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  • Convict Criminology: Voices From Prison   by Stephen C. Richards, Donald Faggiani, Jed Roffers, Richard Hendricksen, and Jerrick Krueger (2008). Race/Ethnicity 2, (1) 121-136

  •   Abstract: Today, more than two million men and women reside in our nation's jails and prisons. This population is disproportionately black and brown, while those who attend universities are nearly exclusively white. The drug war has devastated minority communities and has contributed to a dramatic increase in the rate of incarceration for people of color (Miller, 1996; Austin et al., 2001). In this article, we discuss the following topics: convict criminology perspective, inviting convicts to college programs, convicts as "invisible" minorities, minorities in prisons, and correctional education and recidivism. The Convict Criminology course is taught at one university and two state prisons. A ten-question survey was administered to the three classes. The respondents' replies are provided as a means for comparing university and convict students' perceptions and thoughts about the course they completed. As simply as possible, we have outlined one way that universities can help prisoners to exit prison and enter college.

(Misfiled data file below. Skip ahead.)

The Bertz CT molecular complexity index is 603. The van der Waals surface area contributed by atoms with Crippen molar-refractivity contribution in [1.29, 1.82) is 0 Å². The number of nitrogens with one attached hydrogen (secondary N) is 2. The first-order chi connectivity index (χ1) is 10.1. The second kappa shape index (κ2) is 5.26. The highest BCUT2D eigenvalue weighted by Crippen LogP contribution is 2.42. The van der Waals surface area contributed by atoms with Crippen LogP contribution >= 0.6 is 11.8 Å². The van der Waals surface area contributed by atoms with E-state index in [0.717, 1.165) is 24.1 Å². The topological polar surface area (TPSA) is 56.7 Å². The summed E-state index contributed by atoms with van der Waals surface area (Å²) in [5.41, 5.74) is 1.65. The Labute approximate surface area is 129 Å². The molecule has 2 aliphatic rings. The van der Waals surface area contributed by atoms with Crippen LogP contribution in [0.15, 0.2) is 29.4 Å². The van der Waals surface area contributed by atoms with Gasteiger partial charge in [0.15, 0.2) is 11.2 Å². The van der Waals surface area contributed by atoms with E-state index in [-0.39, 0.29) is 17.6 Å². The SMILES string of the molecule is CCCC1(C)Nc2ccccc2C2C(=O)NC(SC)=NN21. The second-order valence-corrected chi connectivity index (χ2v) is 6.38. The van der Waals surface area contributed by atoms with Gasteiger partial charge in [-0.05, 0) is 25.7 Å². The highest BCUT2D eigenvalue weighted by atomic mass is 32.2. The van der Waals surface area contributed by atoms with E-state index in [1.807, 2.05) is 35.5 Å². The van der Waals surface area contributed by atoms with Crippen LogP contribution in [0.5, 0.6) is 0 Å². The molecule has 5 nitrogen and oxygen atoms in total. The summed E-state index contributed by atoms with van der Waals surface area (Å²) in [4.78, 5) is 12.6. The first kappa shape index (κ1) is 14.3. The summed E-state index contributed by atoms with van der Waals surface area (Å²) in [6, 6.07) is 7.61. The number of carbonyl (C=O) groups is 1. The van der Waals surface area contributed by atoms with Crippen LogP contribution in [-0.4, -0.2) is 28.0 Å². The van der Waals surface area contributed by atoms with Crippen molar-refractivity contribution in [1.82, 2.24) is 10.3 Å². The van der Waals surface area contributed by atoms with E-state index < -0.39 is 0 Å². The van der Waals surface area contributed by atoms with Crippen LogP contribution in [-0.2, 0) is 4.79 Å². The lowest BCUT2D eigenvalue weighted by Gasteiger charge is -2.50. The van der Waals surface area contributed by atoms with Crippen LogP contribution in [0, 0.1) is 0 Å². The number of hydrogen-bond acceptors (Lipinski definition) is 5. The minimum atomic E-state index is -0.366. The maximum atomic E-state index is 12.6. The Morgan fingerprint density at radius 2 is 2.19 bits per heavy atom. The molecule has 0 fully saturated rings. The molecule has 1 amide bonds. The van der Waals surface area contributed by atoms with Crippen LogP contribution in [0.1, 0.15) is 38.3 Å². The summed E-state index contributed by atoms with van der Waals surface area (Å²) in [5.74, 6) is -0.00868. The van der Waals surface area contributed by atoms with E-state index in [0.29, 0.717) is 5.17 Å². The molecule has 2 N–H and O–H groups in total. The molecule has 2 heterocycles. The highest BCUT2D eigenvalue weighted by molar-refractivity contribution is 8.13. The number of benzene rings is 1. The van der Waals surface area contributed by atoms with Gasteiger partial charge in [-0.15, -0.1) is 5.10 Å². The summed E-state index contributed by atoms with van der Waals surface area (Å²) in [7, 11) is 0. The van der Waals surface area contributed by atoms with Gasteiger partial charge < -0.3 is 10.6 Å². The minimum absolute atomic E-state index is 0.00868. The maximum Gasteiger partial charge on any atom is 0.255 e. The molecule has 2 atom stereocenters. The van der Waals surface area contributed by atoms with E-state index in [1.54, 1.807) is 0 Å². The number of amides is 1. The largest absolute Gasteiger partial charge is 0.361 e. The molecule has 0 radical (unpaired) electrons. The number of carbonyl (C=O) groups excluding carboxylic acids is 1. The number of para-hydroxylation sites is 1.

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    View PBS Documentary Video on the "Inviting Convicts to College Program": UW-Oshkosh Department of Criminal Justice

     
    View Video: "Beyond Bars: Rejoining Society After Prison" with Stephen C. Richards, Ph.D.